Critics: Bush signoff on US-Peru trade pact ignores labor, environment concerns
| Associated Press Writer
7:32 PM EST, January 16, 2009
(AP) — President George W.
Bush signed off Friday on a free trade pact with Peru that U.S. officials say
will foster economic growth, but which lawmakers in both countries complain does
not meet environmental and labor protection requirements.
In a statement issued in
Free trade agreements have been a hallmark of the Bush administration but the Democrat-led U.S. Congress only approved the
Bush's move on Friday, four days before he leaves office, met with a chorus of complaints from both countries.
Along with environmentalists, they say a newly amended forestry law backed by Garcia will allow large swaths of rain forest to be converted into biofuel projects if they are deemed "a matter of national interest."
"The new law means 70 percent of the Amazon runs the risk of deforestation," Roger Najar, who heads Congress' indigenous caucus, told The Associated Press. He said Garcia signed a January 2008 decree that deemed the development of sugar cane and bamboo plantations in the national interest.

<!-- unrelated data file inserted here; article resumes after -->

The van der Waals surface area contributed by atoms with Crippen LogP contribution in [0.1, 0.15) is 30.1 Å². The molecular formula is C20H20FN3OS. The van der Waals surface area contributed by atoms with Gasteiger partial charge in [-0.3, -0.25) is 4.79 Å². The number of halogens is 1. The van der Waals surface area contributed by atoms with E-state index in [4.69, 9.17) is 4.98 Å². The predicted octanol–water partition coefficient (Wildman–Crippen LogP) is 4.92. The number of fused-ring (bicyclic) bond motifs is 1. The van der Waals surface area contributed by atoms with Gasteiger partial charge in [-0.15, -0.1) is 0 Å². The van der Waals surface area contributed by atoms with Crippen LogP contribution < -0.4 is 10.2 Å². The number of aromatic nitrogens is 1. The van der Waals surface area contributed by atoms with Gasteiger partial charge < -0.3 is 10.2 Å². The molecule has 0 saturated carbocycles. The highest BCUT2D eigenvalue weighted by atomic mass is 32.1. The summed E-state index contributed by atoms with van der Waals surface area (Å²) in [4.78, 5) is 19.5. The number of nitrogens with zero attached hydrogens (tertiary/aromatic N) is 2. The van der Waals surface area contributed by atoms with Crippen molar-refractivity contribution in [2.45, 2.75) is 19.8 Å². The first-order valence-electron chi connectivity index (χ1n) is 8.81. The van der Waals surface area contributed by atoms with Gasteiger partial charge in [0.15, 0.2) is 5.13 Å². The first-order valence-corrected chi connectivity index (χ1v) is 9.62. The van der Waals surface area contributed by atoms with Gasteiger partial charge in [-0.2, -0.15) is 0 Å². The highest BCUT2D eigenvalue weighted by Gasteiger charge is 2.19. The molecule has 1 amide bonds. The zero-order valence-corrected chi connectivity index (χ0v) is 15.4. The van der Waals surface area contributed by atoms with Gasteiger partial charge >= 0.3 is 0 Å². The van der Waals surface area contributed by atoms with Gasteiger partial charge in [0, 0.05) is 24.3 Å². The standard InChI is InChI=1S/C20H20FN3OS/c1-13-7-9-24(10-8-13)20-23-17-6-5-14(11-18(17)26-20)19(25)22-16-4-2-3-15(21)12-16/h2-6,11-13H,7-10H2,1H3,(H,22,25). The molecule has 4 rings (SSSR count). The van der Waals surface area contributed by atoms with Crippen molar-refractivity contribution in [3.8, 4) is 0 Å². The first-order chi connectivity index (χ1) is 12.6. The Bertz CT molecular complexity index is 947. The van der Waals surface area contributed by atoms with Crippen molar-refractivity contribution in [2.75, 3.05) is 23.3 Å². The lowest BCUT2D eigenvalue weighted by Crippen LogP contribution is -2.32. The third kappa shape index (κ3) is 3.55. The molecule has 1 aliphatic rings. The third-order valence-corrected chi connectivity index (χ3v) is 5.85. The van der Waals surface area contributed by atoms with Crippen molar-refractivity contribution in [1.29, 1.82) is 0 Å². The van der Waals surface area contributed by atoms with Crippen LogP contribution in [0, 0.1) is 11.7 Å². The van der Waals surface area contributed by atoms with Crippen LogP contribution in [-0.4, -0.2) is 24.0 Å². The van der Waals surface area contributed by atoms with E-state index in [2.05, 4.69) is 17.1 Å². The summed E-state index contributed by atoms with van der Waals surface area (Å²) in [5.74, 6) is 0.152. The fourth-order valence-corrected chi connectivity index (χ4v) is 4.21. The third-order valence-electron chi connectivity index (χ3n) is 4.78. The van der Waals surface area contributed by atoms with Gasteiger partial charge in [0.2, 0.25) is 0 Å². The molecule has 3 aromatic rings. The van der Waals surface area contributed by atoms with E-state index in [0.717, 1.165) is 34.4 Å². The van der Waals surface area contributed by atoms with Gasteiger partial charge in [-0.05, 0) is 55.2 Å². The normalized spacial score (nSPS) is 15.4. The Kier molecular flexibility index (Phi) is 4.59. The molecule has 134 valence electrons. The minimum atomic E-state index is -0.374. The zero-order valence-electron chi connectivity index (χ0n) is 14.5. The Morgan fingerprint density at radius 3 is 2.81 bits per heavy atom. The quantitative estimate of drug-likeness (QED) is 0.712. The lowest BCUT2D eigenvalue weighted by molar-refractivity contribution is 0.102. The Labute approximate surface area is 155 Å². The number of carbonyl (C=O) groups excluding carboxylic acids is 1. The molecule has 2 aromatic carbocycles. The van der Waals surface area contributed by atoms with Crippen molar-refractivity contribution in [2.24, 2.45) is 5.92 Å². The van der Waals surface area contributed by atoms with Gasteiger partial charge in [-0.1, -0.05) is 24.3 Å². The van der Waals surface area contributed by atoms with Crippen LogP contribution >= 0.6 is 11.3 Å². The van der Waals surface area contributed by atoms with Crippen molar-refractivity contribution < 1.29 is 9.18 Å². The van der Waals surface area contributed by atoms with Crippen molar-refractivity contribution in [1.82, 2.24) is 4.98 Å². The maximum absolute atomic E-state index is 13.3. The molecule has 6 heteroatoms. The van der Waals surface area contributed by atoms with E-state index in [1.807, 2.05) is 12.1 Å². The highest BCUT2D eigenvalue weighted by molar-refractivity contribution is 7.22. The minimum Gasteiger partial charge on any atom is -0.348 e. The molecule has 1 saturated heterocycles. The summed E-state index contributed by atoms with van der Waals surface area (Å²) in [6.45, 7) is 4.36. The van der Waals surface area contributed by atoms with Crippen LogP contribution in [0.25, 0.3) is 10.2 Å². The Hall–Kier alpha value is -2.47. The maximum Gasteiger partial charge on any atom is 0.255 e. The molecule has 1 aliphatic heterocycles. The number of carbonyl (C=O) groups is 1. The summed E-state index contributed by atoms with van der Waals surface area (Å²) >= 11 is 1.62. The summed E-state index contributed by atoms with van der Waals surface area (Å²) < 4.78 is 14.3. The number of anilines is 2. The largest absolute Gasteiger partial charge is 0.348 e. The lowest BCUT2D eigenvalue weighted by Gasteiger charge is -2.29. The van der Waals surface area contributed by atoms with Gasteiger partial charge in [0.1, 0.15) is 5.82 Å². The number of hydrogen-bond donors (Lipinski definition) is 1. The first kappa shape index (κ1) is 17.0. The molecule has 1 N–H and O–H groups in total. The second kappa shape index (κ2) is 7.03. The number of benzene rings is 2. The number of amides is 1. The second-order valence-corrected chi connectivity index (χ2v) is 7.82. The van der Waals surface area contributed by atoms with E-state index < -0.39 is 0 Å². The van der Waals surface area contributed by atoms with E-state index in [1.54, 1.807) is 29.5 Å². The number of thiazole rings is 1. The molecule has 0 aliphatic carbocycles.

Garcia's environment minister, Antonio Brack, said Najar was misinterpreting the new law, which he said is now stronger.
Also complaining that
He wrote Schwab on Wednesday, saying Peru has failed to meet the pact's labor requirements, including strengthening the right to free association and collective bargaining and prohibiting the practice of subcontracting.
Eight environmental, political and labor groups including the AFL-CIO, Sierra Club and World Wildlife Fund also decried Bush's move as premature.
The trade pact eliminates duties on 80 percent of
Commerce between the two nations totals more than $9 billion a year and the pact fully opens to
Almost all Peruvian exports to the
In his eight years in office, Bush has reached free trade agreements with 10 Latin American countries. But the U.S. Congress has not ratified the
Associated Press writer Frank Bajak in